Yes, it’s based on the famous Victor Hugo novel about a deformed bell-ringer who falls hopelessly in love with a free-spirited gypsy girl. But this high-brow musical treatment is so much more. The epic BTG production, with its cast of 38 singers spilling off the stage and 14-piece orchestra, is less like those vintage films and more like a mix of Handel’s “Messiah,” Mozart’s “Requiem” and Pomerance’s “The Elephant Man” all rolled into one. Read More
Baldwinsville Theatre Guild brings Paris to central New York
By Sarah Slavin
STAFF WRITER at The Daily Orange
The streets of Paris have taken over the stage of Baldwinsville, as the Baldwinsville Theatre Guild takes on a production of “The Hunchback of Notre Dame,” which will run until Feb. 10.
Based on the classic novel by Victor Hugo, the story follows hunchback Quasimodo as he faces the challenge of leaving his bell tower and stepping into Paris. The production company is keeping up with its tradition of producing big winter musicals and brings this show to life with 41 cast members and a 14-member orchestra.
While the cast and crew want the audience to enjoy the show, they also want the performance to leave them thinking, said Liam Fitzpatrick, who plays Quasimodo. Fitzpatrick said the questions “what makes a monster?” and “what makes a man?” resonate throughout the story as Quasimodo interacts with other people and observes how they treat him. Read More
'The Hunchback of Notre Dame' finds musical sanctuary with the Baldwinsville Theatre Guild (Review)
By Len Fonte
Contributing writer at Syracuse.com
Although it carries the Disney imprimatur, the musical "The Hunchback of Notre Dame" is a lot darker than the usual stage adaptation from the House of Mouse. Exploring baser motivations and moving away from a feel-good ending, the show sets its sights high. The current lavish staging by the Baldwinsville Theatre Guild does well by the show's lofty musical ambitions. It's a feast for the ears. Read more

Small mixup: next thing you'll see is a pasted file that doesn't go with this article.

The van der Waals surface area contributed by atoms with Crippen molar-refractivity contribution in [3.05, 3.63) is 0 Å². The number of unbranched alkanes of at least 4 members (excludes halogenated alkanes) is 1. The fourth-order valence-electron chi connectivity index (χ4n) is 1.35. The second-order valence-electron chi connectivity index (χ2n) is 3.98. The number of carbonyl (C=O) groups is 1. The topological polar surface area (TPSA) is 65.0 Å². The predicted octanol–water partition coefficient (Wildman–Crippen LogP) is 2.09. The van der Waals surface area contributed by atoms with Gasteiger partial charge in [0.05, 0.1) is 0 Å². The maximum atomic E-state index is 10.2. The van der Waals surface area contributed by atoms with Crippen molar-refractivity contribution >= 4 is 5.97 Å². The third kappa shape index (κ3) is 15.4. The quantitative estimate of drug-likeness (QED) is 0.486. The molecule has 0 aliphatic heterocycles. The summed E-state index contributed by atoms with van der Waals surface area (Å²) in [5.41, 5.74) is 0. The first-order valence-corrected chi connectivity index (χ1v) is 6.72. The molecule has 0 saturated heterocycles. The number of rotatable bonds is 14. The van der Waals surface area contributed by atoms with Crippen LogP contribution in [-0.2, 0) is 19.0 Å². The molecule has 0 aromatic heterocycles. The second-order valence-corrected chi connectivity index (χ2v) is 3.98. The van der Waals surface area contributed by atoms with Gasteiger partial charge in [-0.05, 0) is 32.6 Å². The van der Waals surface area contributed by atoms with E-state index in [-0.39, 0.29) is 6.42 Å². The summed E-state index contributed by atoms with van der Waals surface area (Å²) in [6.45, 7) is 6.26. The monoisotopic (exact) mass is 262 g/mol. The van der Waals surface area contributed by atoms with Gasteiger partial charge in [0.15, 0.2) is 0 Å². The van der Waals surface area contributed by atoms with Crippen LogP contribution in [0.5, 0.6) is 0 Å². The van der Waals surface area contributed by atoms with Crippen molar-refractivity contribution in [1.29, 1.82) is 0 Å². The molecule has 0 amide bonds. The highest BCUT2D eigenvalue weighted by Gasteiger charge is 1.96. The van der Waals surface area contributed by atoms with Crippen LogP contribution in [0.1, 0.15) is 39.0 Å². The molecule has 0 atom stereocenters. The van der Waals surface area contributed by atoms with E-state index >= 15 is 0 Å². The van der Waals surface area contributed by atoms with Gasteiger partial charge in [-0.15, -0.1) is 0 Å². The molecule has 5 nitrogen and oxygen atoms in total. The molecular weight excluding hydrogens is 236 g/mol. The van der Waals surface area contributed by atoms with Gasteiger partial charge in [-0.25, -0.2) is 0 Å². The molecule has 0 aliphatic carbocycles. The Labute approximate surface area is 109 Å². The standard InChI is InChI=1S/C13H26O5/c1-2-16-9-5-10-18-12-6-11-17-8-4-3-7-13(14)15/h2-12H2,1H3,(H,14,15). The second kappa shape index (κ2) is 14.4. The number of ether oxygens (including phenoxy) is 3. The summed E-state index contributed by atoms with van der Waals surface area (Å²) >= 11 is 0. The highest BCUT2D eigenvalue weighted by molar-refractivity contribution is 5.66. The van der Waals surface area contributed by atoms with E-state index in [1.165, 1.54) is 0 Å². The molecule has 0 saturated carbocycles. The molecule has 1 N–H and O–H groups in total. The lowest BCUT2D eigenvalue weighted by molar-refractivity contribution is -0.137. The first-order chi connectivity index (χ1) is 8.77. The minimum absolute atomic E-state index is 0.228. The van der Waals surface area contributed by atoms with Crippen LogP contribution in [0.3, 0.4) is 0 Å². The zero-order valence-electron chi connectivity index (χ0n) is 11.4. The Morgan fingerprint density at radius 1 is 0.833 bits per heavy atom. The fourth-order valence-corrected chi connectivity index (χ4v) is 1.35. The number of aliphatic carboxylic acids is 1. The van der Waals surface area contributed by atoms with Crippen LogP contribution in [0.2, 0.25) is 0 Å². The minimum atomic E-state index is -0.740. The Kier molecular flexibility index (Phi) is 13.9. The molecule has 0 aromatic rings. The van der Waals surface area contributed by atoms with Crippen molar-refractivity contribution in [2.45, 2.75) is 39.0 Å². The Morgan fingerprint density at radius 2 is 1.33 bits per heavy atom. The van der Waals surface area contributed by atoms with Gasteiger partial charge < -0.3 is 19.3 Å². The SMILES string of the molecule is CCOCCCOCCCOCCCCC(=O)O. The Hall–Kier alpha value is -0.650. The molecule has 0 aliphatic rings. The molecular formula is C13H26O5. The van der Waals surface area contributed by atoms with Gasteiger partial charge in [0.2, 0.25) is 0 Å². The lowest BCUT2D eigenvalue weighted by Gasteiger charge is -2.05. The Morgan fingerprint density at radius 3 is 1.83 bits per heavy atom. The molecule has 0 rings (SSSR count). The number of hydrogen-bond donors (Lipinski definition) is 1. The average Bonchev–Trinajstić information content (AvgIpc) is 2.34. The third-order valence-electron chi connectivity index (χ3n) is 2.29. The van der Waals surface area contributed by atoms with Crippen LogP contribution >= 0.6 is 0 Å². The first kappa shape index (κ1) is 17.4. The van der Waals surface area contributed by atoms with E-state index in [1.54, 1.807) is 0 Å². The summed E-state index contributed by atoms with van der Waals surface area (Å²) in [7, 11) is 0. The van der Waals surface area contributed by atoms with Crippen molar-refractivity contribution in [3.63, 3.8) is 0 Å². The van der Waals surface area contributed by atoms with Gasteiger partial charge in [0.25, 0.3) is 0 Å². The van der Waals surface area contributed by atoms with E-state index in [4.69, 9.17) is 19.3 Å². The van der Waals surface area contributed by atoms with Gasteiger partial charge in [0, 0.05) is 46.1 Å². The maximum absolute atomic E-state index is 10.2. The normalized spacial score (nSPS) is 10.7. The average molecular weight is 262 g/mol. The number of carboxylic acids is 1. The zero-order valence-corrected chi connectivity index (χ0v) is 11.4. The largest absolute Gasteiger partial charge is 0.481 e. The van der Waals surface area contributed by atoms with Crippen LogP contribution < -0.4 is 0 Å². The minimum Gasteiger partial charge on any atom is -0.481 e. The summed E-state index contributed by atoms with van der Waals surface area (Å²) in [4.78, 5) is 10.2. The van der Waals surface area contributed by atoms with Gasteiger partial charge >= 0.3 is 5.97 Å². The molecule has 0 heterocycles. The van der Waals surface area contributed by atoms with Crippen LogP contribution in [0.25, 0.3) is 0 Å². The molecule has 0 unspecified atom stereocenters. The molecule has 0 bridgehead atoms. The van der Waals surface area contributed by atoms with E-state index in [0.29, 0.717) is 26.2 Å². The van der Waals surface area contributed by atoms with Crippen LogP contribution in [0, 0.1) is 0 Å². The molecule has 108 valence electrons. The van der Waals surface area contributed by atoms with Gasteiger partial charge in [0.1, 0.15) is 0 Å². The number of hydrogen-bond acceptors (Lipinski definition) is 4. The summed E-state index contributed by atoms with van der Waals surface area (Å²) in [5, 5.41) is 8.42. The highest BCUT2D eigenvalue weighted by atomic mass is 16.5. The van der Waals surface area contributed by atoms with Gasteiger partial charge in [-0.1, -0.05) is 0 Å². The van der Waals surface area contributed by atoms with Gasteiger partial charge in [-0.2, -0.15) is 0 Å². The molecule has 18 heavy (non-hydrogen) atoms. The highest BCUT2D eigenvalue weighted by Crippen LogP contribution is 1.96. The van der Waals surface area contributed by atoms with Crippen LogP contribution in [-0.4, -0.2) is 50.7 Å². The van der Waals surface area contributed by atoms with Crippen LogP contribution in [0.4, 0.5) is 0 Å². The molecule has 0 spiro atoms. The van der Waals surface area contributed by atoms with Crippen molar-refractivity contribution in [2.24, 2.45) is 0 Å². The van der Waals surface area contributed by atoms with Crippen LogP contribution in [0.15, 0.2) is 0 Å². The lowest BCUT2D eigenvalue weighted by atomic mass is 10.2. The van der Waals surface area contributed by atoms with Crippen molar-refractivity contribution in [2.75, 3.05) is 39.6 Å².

Baldwinsville Theatre Guild's
'Noises Off' is a technical meta-farce done right (Review)
By Dan Poorman
A good farce is not unlike a good ballet.
In dance, every plie is just as important as every show-stopping pirouette, and one little turn-out can make or break one grand jump. Precision and grace are not independent of one another here; instead, precision breeds the seamless and musical final product that has the audience gabbing all the way home.
The same should be said for physical comedy -- just sub in pants-dropping for plies and pratfalls for pirouettes, and magically, the ungraceful becomes graceful.
Baldwinsville Theatre Guild's new production of "Noises Off" is a testament to this idea that the farce should be seen as high art. On Friday night, the three-act farce-within-a-farce by Michael Frayn opened to a modest crowd of 30 at the Presbyterian Education Center. This hilarious and incredibly technical production simply deserves more attention, though, so be sure to catch "Noises Off" during its six-show run of the next two weekends (through Sunday, October 7). Read More
Theater review: BTG stages
‘Noises Off,’ a hyperkinetic send-up of British farces
By Russ Tarby
The Baldwinsville Theatre Guild presents two-and-a-half hours of high-spirited hijinks — both on- and off-stage — with “Noises Off,” the award-winning farce of farces by veteran British funnyman Michael Frayn.
To understand what Frayn is doing with this three-act play-within-a-play, you need to know his inspiration. Back in 1970, Frayn wrote a farce for actress Lynn Redgrave called “The Two of Us,” and after watching it from the wings one night, he observed, “It was funnier from behind than in front, and I thought that one day I must write a farce from behind.”
The result is “Noises Off,” which takes its title from the theatrical stage direction indicating sounds coming from offstage. Considered one of the funniest farces ever written, “Noises Off” focuses on a cast of itinerant actors rehearsing a flop called “Nothing On.”
Directed by CNY Playhouse regular Dan Rowlands, BTG’s current show is like a co-production with the DeWitt playhouse. Several of the actors have done notable work at CNY Playhouse as has Rowlands, assistant director Kasey Polly and props mistress Crystal Rowlands. Read more
'Peter and the Starcatcher' brings
makeshift magic to the Baldwinsville Theatre Guild (Review)
By Len Fonte | Contributing writer
on May 06, 2017 at 2:49 PM, updated May 06, 2017 at 2:50 PM
One of the more enjoyable examples of pure theater in recent memory is Rick Elice's "Peter and the Starcatcher." Based on the children's novel by humorist Dave Barry and Ridley Pearson, the strictly uncanonical prequel to "Peter Pan" is a wacky look of the classic hero's journey, showing us how the boy who wouldn't grow up got his name and survived thanks to a smart and plucky girl and a little bit of magic. Now onstage in an enthusiastic production by the Baldwinsville Theatre Guild, the theatrical magic of "Peter and the Starcatcher" is mostly intact. read more